Understanding Society: The UK Household Longitudinal Study follows the lives of thousands of individuals within households over time. It is an internationally recognised study and provides vital evidence for scientists and policymakers on the causes and consequences of deep-rooted social problems.
The study commenced in 2009, building on and incorporating the long-running British Household Panel Survey (BHPS). Covering all the regions and nations of the UK, it has an initial sample of 39,802 households at Wave 1. Sample members are followed when they leave a household, and new people join the Study as they become part of existing sample member households.
Understanding Society has a number of unique design features. It covers the whole population, with boost samples to ensure it is representative of immigrant and ethnic minority groups, and its large sample enables sub-population groups to be examined. Researchers can use the household context to explore how lives link, and the relationships between family members. Its annual data collection means that changes in people’s lives are more accurately captured over time.
Information is collected directly from everyone aged over 10 years, with parents providing information on younger children. As a bio-social survey some 20,000 participants aged over 16 also received nurse visits in 2010-2011 (Waves 2 and 3), which provides a range of objective health measures, genetic and epigenetic data.
Understanding Society asks people about things like their home and family, work and school, health and wellbeing, financial situation and their social and political attitudes. The information people share helps us to understand what people think, feel and do. It also helps us see how society is changing over time. The Study covers everyone in a household, from children to adults, so researchers can understand the experiences of the whole family over time.
In 2022 11 waves of Understanding Society data are available, with 29 years of data available for a significant sub-group who were part of BHPS.
Information from the Study is used by researchers to investigate how changes in economic, social and health events affect individuals, households and communities. Evidence from the Study is extensively used by government departments, devolved administrations, agencies, charities, and think tanks.
The overall Study has multiple sample components. The main survey includes:
- the General Population Sample (GPS) a stratified random sample of England, Scotland and Wales and a simple random sample in Northern Ireland;
- the Ethnic Minority Boost Sample (EMBS);
- the BHPS Sample; and
- the Immigrant and Ethnic Minority Boost Sample (IEMBS).
The Main Survey User Guide provides details on sample selection for the various components.
In addition, there is a separate survey, the Innovation Panel (IP), which is a sample of 1,500 households. This is used by researchers as a test bed for innovative ways of collecting data and for developing new areas of research. There is an annual competition for researchers to propose experiments. Researchers can also apply to conduct associated studies on subsamples of the Study.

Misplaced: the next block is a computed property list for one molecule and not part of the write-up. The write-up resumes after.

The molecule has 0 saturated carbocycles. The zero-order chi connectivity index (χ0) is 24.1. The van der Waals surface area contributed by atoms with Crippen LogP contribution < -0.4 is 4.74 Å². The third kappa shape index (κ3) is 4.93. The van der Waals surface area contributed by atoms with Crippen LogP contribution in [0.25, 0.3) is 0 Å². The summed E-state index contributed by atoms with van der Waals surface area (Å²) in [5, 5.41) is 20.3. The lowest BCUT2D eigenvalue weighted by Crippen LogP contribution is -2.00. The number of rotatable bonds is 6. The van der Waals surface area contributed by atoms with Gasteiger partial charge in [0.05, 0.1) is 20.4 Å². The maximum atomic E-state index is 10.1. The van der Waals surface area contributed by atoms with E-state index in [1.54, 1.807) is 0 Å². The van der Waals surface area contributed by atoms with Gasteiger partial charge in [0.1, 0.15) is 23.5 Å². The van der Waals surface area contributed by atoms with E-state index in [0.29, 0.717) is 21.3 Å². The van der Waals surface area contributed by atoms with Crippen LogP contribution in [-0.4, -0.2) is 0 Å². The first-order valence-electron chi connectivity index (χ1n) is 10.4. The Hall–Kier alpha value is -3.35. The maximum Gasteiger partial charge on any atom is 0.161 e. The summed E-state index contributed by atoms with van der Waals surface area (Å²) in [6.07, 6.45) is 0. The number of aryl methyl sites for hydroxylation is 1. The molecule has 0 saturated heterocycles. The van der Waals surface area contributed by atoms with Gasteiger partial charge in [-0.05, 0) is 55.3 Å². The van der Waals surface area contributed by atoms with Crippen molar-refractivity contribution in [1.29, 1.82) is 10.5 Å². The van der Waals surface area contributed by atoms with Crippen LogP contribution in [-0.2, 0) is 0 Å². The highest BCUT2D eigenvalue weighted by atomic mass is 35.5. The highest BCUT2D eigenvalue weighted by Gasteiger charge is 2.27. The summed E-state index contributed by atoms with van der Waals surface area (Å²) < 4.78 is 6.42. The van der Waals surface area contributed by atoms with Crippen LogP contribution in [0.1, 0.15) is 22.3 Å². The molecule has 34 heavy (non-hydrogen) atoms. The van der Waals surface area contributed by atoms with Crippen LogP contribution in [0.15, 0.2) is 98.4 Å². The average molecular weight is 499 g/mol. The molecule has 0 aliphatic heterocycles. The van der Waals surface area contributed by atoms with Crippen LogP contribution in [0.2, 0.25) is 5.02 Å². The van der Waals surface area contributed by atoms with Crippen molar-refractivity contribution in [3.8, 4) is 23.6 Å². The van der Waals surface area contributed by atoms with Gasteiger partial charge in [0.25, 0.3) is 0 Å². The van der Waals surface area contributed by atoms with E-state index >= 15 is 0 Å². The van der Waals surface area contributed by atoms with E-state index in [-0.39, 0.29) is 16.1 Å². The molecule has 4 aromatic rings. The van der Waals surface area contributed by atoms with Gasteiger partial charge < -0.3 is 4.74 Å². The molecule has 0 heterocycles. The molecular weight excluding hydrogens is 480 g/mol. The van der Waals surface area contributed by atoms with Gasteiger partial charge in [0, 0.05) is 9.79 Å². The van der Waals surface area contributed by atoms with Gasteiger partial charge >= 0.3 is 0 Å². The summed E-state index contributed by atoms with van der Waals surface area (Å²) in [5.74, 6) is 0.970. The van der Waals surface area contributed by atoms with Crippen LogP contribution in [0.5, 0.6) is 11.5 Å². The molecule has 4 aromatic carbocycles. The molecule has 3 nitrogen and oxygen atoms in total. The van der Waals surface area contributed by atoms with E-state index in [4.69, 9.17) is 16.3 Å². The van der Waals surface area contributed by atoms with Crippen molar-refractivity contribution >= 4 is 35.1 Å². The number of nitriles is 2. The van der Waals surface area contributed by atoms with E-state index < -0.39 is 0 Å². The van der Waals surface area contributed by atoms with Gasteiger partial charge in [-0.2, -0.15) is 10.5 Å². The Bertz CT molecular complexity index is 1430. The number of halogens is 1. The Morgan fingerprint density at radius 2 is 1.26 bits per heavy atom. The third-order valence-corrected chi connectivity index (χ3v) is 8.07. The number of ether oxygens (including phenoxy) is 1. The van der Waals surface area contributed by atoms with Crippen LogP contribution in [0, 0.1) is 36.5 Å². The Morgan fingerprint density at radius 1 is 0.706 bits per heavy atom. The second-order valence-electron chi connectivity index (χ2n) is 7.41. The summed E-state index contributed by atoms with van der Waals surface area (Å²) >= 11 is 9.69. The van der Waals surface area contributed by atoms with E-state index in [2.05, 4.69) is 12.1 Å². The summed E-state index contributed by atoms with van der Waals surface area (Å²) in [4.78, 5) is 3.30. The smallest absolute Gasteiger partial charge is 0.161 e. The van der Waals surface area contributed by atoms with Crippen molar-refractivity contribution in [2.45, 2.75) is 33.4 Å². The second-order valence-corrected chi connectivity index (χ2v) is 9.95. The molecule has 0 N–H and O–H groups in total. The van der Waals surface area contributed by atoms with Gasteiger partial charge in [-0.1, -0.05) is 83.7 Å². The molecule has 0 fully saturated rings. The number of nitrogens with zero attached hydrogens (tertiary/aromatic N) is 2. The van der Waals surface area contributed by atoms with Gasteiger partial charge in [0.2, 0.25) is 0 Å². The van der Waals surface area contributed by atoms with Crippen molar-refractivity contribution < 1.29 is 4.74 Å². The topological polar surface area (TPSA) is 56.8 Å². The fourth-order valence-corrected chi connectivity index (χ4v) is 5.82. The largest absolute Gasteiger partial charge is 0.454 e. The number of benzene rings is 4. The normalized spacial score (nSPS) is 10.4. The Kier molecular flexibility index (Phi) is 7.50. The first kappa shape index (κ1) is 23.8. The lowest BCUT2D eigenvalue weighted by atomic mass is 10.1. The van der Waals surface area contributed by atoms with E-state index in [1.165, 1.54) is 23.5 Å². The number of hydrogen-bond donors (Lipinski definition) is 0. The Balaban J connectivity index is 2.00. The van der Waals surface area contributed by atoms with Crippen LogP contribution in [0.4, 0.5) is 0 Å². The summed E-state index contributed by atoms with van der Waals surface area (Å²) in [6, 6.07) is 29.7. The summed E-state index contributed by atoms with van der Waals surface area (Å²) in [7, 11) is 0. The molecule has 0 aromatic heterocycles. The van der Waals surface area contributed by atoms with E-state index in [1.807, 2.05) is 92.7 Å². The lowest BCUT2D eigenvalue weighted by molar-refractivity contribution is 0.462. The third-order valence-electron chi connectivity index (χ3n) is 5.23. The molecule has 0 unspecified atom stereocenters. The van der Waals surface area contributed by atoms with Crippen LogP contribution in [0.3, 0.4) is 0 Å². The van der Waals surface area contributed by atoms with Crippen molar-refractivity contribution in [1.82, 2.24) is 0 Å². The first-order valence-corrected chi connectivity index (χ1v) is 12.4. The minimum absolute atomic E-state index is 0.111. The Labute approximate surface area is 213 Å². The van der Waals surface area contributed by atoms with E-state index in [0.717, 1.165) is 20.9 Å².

Ethnic Minority Boost Sample
Understanding Society has an Ethnic Minority Boost Sample, introduced at Wave 1, to ensure the study had at least 1,000 adults from the five main ethnicity groups in the UK: Indian, Pakistani, Bangladeshi, Caribbean, and African. Each year the study asks extra questions to this sample of particular relevance to ethnic groups.
Immigrant and Ethnic Minority Boost Sample
This sample includes people who were born outside the UK (“immigrants”) and members of five ethnic minority groups. It provides coverage of people who have entered the UK since Wave 1 (2009). Introduced at Wave 6, interviews were conducted with 4,656 adults who are now part of the ongoing sample.
A variety of geocodes at various levels of geography and administrative boundaries are available, allowing linkage to a wide range of different contextual information.
The Study regularly requests consents from panel members to link their data with administrative datasets. These consents cover data held by a broad range of government departments and devolved administrations, enabling linkage, for instance, to data on educational performance, health, tax and benefits, vehicle registrations and energy consumption.
Consents that have been requested during different waves and what linked administrative datasets are currently available can be found on the Understanding Society website.
Management and funding
Understanding Society is primarily funded by the Economic and Social Research Council, with support from a number of government departments. Scientific leadership is provided by the Institute for Social and Economic Research at the University of Essex.
Accessing the data
Understanding Society survey data can be accessed by bona fide researchers through the UK Data Service. Anyone wishing to access the data will need to register with the UK Data Service before downloading. Some datasets are only available via Special Licence, or via the UK Data Service Secure Lab. Epigenetic and genetics data are available from the European Genome-phenome Archive (EGA). Researchers wishing to combine genetics and survey data need to apply to Understanding Society. Access arrangements comply with ESRC Research Data Policy.
BUCK, Nick; MCFALL, Stephanie. Understanding Society: design overview. Longitudinal and Life Course Studies, [S.l.], v. 3, n. 1, p. 5 – 17, nov. 2011. ISSN 1757-9597.